Written & Directed by Steven Knight
Ivan Locke has just ended a day of work as a foreman on a construction site in Birmingham, England. He embarks on the drive home…or is he? Locke phones his wife while on the motorway between Birmingham and London to tell her he won’t be coming home tonight. Meanwhile, he calls another woman, Bethan who inquires about his whereabouts and how long it will be before he gets to her. He makes calls between his supervisor and a colleague in an attempt to ensure the concrete pour the next morning goes off without a hitch. Whatever Locke is doing and where ever he is going it will completely upend his life as he knew it. During this two hour drive, he attempts desperately to bridge his present with this uncertain future.
Locke takes place entirely inside a car in almost real-time as the title character drives on the motorway. He uses his Bluetooth carphone to make and receive calls from the most important people in his personal and professional lives. The entire weight of this film is placed slowly on the shoulders of Tom Hardy. His is the only face we see over the course of the 70-minute film. His is the primary voice we hear, monologuing to himself through the conceit of talking to his dead father whom he imagines sitting in the backseat casting judgments about his son.
This is not the first time in the cinema a director has undertaken a single room film experiment. I recalled Robert Altman’s Secret Honor while watching this, a similar one-man show focused on its central character’s psychological state of mind. While that film is an examination of a highly charged icon of Richard Nixon, Locke is a character with whom it is much harder to elicit audience empathy. He is a complete unknown to us at the start and as we learn about what he has done it becomes challenging to be on his side. Knight cleverly uses a slow reveal of information to guide the audience through the ebb and flow of emotions. Where you end up with this character will depend entirely on how you experience that ride.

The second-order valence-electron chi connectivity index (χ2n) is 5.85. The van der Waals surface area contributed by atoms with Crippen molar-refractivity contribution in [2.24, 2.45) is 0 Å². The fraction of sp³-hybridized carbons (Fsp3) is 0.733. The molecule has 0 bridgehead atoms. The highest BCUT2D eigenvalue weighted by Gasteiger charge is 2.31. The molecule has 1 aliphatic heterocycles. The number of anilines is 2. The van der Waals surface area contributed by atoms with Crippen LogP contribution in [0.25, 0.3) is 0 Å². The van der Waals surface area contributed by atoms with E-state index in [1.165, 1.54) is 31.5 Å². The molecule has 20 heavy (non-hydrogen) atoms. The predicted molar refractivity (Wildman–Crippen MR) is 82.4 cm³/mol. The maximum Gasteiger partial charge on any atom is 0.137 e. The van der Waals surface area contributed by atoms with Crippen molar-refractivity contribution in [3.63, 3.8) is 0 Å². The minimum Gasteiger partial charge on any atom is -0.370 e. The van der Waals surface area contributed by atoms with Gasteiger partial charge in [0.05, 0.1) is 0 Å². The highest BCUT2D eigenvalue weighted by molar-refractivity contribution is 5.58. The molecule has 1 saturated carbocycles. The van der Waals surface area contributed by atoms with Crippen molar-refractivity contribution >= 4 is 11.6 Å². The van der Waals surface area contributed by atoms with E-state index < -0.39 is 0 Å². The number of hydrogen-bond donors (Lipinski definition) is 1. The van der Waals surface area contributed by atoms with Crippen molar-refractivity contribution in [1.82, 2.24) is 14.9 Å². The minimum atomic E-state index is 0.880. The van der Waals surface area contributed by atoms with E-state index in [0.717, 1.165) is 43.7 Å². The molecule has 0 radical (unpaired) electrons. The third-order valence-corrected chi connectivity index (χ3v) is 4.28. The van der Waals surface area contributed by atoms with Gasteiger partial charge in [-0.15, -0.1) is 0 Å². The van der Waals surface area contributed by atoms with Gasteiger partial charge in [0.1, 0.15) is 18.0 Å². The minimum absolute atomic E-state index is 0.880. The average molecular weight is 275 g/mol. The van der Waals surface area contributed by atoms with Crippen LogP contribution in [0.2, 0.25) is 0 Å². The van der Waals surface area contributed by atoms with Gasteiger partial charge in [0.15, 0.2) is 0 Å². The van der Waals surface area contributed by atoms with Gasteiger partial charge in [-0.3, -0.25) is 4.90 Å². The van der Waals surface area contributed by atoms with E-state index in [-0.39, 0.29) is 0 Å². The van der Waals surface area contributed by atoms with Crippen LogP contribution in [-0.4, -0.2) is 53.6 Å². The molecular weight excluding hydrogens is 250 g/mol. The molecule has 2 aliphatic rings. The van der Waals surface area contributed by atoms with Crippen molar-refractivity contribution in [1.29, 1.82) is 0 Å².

A film like Locke is the sort of lowkey assertion of Tom Hardy’s mastery of his craft. So often actors become defined by the biggest budget films they are in. For Hardy, his career seems to be seen as The Dark Knight Rises and Mad Max Fury Road by mainstream audiences. These are both fine films, but they are in no way a space in which Hardy is able to flex his acting chops either subtly or over the top. His 2008 biopic of England’s most notorious inmate Bronson is where he shows us how big he can go. Locke is Hardy’s display of how small he can be, yet still, develop complex layers of emotion.
Near the end of the film, he shares a phone call with his son (a then 17-year-old Tom Holland). They are discussing a football match that Locke has missed due to his middle of the night exodus. The topic of conversation on the son’s end is the miraculous performance of a player his father has labeled a “donkey” earlier in the night. Hardy only reacts during this scene, Holland is delivering all of the dialogue in a very natural, fast pace. He is a son who knows something is up based on how his mother has been acting, yet is scared to confront his father about it. By the end of this conversation, Hardy is in tears simultaneously staying steady in his voice when he finally speaks to his child, struggling not to betray his feelings.
Locke is a film that revels in its economy, remaining sparse and pared down. The story is not a world-shattering one, but it will shake up a small number of lives. This is what real drama is, not blue beams of light shooting into the heavens or a chaotic blur of technicolor fists. Human beings experiencing emotional pain and struggling through the consequences of their choices is the very foundation of great stories. Locke is a great story.